4. Texture – The addition of surface texture on a thermoformed part can be accomplished via two methods.

In the first method, in-mold texturing, the texture is produced by casting, peening, or etching the texture designs directly into the tooling used in the part’s production. This method is more reliant on the design, mold construction, and forming process than it is on the thermoforming material. In mold texturing enables the manufacturer to form areas with and without texture in the component design for achieving a non-slip surface or contrasting finishes.

The second method utilizes pre-textured plastic sheet material to produce thermoformed parts with a textured finish. To avoid “texture wash”, this method is compatible for designs with relatively low depth of draw features

View additional features and benefits of textured surfaces using the thermoforming process.

5. Weatherability – Most materials have a tendency to eventually fade when exposed to prolonged UV radiation from sunlight. While thermoplastic is no exception, there are many formulations of plastic available that have either an inherent or designed high resistance to fading or discoloration from UV radiation.

Accelerated Weathering (Ref Q-Lab) is a standardized industry test used to evaluate the color fade of a material in relation to time and UV exposure. Reference the chart below for a comparison of the accelerated weathering performance of common thermoplastic materials.

Weatherability Performance of Thermoforming Materials

Thermoplastic Material Industry Abbreviation UV Resistance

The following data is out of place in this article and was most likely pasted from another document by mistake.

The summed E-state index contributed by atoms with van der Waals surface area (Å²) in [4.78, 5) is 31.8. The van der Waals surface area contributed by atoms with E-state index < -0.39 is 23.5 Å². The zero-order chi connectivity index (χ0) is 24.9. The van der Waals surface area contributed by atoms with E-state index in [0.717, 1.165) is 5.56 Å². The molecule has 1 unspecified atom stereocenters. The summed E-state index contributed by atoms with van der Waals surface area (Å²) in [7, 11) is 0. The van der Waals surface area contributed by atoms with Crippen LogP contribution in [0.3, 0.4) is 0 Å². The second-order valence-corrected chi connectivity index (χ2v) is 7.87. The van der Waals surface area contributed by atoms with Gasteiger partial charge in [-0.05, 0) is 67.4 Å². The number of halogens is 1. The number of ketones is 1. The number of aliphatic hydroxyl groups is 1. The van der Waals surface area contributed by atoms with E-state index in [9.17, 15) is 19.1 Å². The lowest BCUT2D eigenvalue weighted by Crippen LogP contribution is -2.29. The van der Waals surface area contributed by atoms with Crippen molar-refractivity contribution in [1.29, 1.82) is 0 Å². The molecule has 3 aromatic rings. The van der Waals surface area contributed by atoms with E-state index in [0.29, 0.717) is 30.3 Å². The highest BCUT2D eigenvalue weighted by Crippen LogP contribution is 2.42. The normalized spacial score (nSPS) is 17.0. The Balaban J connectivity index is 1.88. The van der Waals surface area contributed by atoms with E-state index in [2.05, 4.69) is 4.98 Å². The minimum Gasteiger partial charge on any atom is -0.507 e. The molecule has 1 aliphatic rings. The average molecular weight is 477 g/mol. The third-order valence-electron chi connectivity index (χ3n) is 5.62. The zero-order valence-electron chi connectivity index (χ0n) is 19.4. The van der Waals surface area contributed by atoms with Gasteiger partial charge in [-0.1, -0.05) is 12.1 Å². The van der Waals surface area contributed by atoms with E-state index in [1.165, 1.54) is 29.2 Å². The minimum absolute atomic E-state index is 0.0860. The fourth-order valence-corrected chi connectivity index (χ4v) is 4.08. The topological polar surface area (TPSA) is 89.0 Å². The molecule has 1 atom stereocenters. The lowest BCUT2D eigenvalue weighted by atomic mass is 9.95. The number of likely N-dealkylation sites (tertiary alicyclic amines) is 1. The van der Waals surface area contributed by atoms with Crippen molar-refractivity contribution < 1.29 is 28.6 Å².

Polyether-Block-Amide (PEBA) Excellent
Thermoplastic Polyimide (TPI)
Polyphenylene Sulfide (PPS)
Polyether-Ester Block Copolymer (TEEE)
Acrylic (PMMA)
Polyetheretherketone (PEEK)
Polyetherketone (PEK)
Perfluoroalkoxy (PFA)
Ethylene Tetrafluoroethylene (ETFE)
Polyvinylidene Fluoride (PVDF)
Liquid Crystal Polymer (LCP)
Polyetherketoneetherketoneketone (PEKEKK)
Polyetherketoneketone (PEKK)
Polypropylene (PP) Fair/Good
Nylon 6 (PA 6)
Nylon 6/10 (PA 6/10)
Nylon 11 (PA 11)
Nylon 6/12 (PA 6/12)
Amorphous Nylon (PA)
Nylon 12 (PA 12)
Impact-Modified Nylon 6/6 (PA 6/6)
Polycarbonate (PC)
Low Density Polyethylene (LDPE)
Polysulfone (PSU)
Polybutylene Terephthalate (PBT)
Polyethylene Terephthalate (PET)
Polyethersulfone (PES)
Modified Polyphenylene Oxide (PPO)
Polycarbonate/Acrylic Alloy (PC/PMMA)
Polyetherimide (PEI)
Polycarbonate/ABS Alloy (PC/ABS)
Thermoplastic Vulcanizate (TPV)
Polymethylpentene (PMP)
Polyphthalamide (PPA)
Polysulfone/Polycarbonate Alloy (PSU/PC)
High Temperature Nylon (HTN)
Syndiotactic Polystyrene (SPS)
Polytrimethylene Terephthalate (PTT)
Nylon 6/6 (PA 6/6) Poor
Polystyrene (PS)
Styrene Acrylonitrile (SAN)
Acrylonitrile Butadiene Styrene (ABS)
High Density Polyethylene (HDPE)
Acetal (POM)
Ester-based Thermoplastic (TPUR)
Ether-based Thermoplastic (TPUR)
Rigid Thermoplastic Polyurethane (RTPU)
Styreflex™ Styrenic Block Copolymer Thermoplastic Elastomer (SBC)
Fluorinated Ethylene Propylene (FEP)

View the full list of plastic abbreviations and acronyms.

Productive Plastics is a top contract manufacturer for heavy gauge thermoforming, including vacuum forming and pressure forming. Contact us or request our complimentary thermoforming design guide for more information.

Please contact Productive Plastics for more information on the thermoforming process
Please download our complimentary thermoforming design guide for more information on the thermoforming process

Looking for more technical information?

Download the Thermoforming Design Guide, Process Comparisons, Conversion Guides, and other useful thermoforming information from our technical resource library.